2021 Olympics trials in Nigeria, the women’s 100m semis in Tokyo and the criminal charges
The Olympics in Tokyo was always going to be Okagbare’s last dance and she needed to prove a point in Tokyo. The decorated Nigerian sprinter was having a season of her life but nothing compared to what would put the Track world on its feet.
On June 17 2021 the Athletics Federation of Nigeria took her Olympic trials to Yaba College of Technology stadium, a place that boasts one of the fastest tracks in the country. Okagbare ran 10.63 (+2.7 m/s wind) for 100m there before running her season best of 10.89 (+0.6 m/s wind) on July 6 in Székesfehérvár, Hungary before the Olympics. However, it was in Lagos that pieces of evidence against Okagbare and now Oduduru began to show up.
Both sprinters had been working with Eric Lira, a naturopathic doctor in Texas, who distributed performance-enhancing drugs to them.
On July 30, Blessing Okagbare was provisionally suspended for doping just hours before she was slated to run in the women’s 100-meter semifinal. The AIU announced she tested positive for Human Growth Hormone in an out-of-competition test that was taken on July 19 – just four days before the start of the Games.
In January 2022, Lira became the first person charged under a landmark U.S. law designed to add legal accountability to a global anti-doping system that has long struggled to regulate itself.
Two athletes were referred to within the criminal complaint as “Athlete-1” and “Athlete-2.” Lira and Athlete-1 texted via an encrypted app about the sale and use of the drugs and whether it would be safe to take a drug test. On June 22, 2021, Athlete-1 texted Lira, “Hola amigo / Eric my body feel so good / I just ran 10.63 in the 100m on Friday / with a 2.7 wind / I am sooooo happy / Ericccccccc / Whatever you did, is working so well.” Lira responded with, “What you did . . . is going to help you for the upcoming events. You are doing your part and you will be ready to dominate”.
Afterward, Damian Williams, the U.S. attorney for the Southern District of New York, and FBI Assistant Director Michael J. Driscoll announced the criminal charge against Lira, a therapist working in the El Paso, Texas area, who distributed performance-enhancing drugs to athletes ahead of the Tokyo Olympics.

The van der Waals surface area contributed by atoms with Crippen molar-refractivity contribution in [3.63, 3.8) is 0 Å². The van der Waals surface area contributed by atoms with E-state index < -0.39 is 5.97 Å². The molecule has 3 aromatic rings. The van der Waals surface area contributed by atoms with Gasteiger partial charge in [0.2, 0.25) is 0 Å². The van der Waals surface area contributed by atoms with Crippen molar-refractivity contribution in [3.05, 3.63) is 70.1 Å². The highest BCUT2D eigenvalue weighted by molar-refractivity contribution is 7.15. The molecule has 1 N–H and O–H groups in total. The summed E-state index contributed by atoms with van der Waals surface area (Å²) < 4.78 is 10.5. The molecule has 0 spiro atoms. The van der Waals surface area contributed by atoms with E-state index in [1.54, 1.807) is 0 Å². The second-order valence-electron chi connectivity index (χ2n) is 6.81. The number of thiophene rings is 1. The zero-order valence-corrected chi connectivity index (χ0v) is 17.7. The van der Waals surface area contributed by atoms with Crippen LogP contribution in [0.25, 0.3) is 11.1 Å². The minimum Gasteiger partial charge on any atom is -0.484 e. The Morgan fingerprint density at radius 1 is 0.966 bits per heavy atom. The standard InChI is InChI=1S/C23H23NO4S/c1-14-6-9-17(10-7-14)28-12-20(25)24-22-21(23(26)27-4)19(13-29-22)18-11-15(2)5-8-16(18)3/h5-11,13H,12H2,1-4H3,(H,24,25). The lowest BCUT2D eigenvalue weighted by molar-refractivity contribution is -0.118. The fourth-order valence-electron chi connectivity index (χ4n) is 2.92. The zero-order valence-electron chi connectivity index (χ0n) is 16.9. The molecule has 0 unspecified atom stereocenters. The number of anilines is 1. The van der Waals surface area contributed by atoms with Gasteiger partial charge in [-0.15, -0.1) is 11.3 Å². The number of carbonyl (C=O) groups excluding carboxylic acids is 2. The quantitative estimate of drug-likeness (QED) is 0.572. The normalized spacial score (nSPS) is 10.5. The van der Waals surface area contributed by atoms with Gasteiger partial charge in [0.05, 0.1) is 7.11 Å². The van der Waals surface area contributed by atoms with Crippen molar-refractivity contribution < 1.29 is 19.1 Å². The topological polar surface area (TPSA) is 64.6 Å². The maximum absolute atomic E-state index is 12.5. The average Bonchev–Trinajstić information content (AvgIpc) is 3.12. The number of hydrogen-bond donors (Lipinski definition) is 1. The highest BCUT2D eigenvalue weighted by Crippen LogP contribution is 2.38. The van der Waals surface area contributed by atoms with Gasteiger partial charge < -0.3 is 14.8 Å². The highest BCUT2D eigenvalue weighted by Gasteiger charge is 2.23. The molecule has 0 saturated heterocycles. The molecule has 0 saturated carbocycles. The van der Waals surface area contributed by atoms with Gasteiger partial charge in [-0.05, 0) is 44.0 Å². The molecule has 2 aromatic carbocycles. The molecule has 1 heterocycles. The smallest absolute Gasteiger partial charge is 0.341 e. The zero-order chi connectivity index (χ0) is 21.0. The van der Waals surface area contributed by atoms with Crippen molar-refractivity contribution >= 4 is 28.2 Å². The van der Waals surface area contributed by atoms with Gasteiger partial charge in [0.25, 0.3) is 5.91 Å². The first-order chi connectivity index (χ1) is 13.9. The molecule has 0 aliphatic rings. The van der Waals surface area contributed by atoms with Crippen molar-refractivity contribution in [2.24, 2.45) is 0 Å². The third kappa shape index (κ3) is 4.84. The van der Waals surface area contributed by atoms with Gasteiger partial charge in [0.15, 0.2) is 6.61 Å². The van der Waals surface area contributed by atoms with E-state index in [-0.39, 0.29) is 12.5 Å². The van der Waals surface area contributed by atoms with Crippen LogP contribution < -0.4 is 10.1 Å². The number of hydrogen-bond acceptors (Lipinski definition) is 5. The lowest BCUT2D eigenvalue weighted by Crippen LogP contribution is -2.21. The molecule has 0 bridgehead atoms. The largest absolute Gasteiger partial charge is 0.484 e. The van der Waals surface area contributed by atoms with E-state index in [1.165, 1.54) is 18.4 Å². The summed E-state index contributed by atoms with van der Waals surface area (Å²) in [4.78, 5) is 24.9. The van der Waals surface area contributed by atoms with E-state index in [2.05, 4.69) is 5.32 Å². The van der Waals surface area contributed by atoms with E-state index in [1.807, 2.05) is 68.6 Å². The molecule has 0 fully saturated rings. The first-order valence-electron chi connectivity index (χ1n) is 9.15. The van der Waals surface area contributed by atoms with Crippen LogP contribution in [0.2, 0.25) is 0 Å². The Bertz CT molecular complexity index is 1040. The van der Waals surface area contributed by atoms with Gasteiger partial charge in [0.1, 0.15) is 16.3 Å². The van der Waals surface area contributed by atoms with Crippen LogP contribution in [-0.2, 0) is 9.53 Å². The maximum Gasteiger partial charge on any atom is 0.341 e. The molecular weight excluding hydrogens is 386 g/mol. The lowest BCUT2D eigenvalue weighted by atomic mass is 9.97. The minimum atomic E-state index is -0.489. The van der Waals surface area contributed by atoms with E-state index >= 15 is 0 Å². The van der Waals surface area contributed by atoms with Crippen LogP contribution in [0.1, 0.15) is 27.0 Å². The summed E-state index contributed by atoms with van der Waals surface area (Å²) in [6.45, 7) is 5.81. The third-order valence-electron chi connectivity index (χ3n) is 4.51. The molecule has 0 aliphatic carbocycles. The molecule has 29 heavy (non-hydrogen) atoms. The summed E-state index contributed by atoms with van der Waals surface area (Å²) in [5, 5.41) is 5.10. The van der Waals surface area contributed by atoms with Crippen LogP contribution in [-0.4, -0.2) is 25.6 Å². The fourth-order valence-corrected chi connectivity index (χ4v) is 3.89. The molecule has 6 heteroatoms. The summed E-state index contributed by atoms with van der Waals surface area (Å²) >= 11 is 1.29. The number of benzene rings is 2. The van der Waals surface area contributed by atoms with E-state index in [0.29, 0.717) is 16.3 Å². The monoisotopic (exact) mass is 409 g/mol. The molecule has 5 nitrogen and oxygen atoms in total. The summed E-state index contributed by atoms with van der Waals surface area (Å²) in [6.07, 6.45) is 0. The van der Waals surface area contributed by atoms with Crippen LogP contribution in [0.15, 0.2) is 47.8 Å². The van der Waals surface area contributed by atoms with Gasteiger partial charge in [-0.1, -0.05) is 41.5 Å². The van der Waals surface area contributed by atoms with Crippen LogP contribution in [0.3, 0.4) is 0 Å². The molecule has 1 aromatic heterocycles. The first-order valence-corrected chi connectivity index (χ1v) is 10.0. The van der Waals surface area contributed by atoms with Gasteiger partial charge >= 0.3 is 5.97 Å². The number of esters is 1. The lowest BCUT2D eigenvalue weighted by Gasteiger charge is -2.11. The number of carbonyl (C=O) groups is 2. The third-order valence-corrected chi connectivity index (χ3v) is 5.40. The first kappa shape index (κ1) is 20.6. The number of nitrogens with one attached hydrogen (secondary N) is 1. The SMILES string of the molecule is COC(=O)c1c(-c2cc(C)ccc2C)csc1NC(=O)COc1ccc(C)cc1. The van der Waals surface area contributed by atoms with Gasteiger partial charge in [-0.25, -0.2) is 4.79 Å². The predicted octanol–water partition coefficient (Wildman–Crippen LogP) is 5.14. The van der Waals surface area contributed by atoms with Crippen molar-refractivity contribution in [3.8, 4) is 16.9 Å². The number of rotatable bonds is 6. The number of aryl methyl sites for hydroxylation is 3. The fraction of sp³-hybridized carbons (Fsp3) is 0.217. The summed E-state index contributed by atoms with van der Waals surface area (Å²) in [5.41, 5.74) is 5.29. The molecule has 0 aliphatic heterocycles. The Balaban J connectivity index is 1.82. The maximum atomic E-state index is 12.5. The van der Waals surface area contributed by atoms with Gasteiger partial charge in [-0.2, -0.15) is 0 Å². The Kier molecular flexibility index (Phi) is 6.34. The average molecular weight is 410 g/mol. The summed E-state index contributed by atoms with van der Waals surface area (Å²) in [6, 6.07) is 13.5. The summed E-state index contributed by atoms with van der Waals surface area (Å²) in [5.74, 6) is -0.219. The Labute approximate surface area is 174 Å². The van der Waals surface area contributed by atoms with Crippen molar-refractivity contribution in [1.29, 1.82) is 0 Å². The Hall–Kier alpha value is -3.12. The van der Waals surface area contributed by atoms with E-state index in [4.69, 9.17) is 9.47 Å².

Athlete 1 was later revealed to be Okagbare and according to the complaint, the athlete was in the Jacksonville, Fla area in July. Athlete-2 was also dealing with a hamstring injury in June. The report does not make it clear whether Athlete-2 competed at the Tokyo Olympics. It is no longer news that it was Oduduru. And although he competed at the Olympics in which he false-started in the 100m, he failed to make it past the semis in the men’s 200m.
What next for Oduduru
Oduduru hasn’t raced since 2021. The whole ban on Okagbare did affect him mentally as seen at the Tokyo 2021 Olympics. Since then, he hasn’t raced one bit. Although he was supposed to make an appearance at the Nigerian National Sports Festival in November 2022 having shown up at the games, he opted not to compete eventually.
Two months later, the doomsday he had been postponing finally came. Like Okagbare, there is a strong possibility that the six-year ban being mooted by the AIU will come into effect, it remains to be seen if he had any interest in continuing track as he will be close to his mid-thirties when he returns.
With the sort of potential, he showed during his collegiate days, his recent development on Oduduru brings to a halt what potentially could have been a great career if he had the right company.
It all started with Rodchenkov exposing Russia’s systematic doping program to the New Yor Times in 2016, Okagbare linking up with Oduduru in Texas in 2017, Donald Trump signing the Rodchenkov Anti-Doping Act into law, Lira meeting Okagbare and Oduduru eventually getting banned. The butterfly effect strikes again.